rca colors_05

RCA’s detachable tablet doesn’t have a camera, but it does have a single speaker on the back, a mini HDMI port, and a micro USB port. The built-in speaker isn’t very loud and doesn’t sound very good — but it’ll let you hear clicks, beeps, and even tinny-sounding music if the device isn’t docked.

rca ports_01

The tablet gets up to 4.5 hours of battery life… but RCA only promises about 3.5 hours of run time while web surfing over WiFi.

While I wouldn’t necessarily recommend using a tablet with such poor viewing angles for watching videos or playing games, the hardware is more than capable of either activity, and I kind of got a kick out of watching YouTube and Google Play Movies on the 7 inch screen while listening to music blasting through the stereo 20 watt speakers.

rca video player

Since the tablet has an HDMI port, you could also connect it to a TV and watch on a bigger screen — and you should also be able to pair the tablet with the speakers over Bluetooth so you can get big sound and big pictures at the same time or just hold the tablet on your lap while streaming music to the speakers.

I haven’t been able to get the tablet to recognize the speakers for some reason, but I have no problem pairing my Google Nexus 5 with the speaker system and streaming music.

rca front

And that brings us to the question at hand: if you already have an Android phone or tablet, do you need a stereo system that comes with a detachable tablet? Or would you be better off just investing in a good set of Bluetooth speakers for your existing device?

At this point, I have to think that a good Bluetooth speaker would be a better solution for most people who’d be interested in an Android-powered stereo system. You can easily find better tablets with higher-quality screens, faster processors, more built-in storage, and svelter designs in the $100 to $200 range. And while the RCA Internet Music Sytem’s speakers are certainly louder than my Logitech UE Mobile Boom Bluetooth speaker, they don’t sound much better than this portable speaker which sells for as little as $50.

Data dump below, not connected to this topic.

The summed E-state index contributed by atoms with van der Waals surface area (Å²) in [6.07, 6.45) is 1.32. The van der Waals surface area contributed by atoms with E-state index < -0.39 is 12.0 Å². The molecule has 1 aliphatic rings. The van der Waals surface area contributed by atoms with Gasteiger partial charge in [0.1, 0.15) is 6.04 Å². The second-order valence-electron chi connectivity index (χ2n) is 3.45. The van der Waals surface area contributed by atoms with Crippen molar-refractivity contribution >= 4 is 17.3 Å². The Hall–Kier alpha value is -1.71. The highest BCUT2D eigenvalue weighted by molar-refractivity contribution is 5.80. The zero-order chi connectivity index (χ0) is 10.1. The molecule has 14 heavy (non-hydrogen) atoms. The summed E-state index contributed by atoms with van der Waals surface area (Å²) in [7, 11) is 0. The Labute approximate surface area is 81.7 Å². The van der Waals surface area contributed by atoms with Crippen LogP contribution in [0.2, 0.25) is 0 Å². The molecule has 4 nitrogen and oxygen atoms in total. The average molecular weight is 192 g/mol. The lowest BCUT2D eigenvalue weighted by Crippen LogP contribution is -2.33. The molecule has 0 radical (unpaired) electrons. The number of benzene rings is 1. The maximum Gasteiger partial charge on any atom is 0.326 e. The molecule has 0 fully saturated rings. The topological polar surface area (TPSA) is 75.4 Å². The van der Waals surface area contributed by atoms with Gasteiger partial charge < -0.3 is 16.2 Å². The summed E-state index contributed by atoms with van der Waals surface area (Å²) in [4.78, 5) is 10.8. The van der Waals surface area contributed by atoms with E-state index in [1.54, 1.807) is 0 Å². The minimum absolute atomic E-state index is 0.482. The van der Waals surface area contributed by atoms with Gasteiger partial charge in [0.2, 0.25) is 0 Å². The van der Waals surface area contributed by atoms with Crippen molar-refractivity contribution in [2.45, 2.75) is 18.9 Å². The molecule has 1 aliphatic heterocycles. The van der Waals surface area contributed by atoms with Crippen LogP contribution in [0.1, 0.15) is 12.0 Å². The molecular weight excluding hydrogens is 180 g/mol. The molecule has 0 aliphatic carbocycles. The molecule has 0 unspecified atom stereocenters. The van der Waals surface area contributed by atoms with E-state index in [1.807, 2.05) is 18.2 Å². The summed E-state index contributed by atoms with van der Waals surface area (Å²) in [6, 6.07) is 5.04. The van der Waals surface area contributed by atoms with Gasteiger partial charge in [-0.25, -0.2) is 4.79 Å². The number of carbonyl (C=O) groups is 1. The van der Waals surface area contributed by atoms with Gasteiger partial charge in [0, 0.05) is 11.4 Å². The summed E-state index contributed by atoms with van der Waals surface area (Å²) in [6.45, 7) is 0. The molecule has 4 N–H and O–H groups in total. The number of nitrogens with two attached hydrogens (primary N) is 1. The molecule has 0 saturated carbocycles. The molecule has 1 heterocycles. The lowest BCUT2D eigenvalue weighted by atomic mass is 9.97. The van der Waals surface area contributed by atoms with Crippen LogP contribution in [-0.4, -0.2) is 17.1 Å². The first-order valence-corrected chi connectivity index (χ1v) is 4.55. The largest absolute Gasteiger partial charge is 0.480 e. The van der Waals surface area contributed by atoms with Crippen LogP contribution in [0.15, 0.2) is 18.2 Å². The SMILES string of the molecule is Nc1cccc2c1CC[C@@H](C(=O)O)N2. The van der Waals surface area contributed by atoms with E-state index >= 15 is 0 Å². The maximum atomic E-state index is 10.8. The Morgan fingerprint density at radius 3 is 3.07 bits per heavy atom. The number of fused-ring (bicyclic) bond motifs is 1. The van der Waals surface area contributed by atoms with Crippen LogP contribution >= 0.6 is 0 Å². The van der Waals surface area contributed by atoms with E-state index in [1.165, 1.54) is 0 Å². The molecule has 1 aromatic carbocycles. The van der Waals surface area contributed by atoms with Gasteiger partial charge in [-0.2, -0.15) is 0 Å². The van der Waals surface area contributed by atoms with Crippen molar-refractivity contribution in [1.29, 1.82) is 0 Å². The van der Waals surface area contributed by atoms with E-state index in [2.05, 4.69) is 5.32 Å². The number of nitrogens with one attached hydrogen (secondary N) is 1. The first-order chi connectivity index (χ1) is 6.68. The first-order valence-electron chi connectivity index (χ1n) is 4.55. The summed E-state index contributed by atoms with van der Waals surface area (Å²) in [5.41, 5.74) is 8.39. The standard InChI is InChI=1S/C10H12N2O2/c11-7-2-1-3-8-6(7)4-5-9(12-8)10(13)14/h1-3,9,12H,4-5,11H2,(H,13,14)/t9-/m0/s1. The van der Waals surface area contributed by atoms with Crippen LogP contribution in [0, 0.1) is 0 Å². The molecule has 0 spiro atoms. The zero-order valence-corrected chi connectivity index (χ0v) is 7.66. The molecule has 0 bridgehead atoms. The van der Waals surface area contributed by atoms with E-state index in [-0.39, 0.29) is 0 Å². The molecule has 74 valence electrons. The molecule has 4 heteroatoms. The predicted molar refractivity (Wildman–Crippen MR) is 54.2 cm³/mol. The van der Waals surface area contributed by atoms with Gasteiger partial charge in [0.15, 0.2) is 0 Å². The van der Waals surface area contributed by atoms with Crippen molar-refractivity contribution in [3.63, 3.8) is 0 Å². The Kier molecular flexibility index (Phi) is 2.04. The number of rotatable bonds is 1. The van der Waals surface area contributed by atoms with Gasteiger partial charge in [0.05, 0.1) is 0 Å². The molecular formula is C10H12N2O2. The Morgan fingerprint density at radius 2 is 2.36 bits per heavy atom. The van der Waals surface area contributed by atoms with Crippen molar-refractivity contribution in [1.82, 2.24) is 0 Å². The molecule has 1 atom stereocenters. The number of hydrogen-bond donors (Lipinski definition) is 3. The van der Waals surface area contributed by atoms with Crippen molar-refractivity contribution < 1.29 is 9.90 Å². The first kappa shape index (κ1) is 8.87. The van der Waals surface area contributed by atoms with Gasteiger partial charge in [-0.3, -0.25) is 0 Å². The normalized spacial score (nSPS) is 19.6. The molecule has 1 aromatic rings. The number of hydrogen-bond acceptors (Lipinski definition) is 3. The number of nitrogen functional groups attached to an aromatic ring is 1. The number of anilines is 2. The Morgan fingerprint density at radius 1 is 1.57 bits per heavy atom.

rca google play colors

That said, there are a few things that the RCA Internet Music System does bring to the table that you might not get from a tablet + Bluetooth speaker solution.

For instance, you won’t run down the battery on your tablet or phone while listening to music if you’re not using your tablet or phone to play music. And the RCA system comes comes with a 27-button wireless IR remote control which lets you use the system from across the room.

rca remote

You can use the remote to control music playback, switch inputs, and even perform some very basic Android tasks. For instance, hit the FM button on the remote and you can switch to the radio. Hit the Internet button and the tablet takes over the speakers. Hit the power button and the stereo system turns off while the tablet screen is turned off.

Unfortunately the remote is only useful for some Android activities. You can use the media buttons to play, pause, or skip tracks in Google Play Music, for instance, or play and pause tracks when streaming music from Pandora. But the skip buttons don’t work in Pandora.

There’s also no recent apps button, and the arrow and back buttons won’t always get you where you’re trying to go when navigating apps like Google Play Music which were designed for touchscreen controls, not remote controls. Since the tablet screen is also only 7 inches across, you also need to be fairly close to the device to read the screen, which makes navigating playlists from the couch a bit tricky.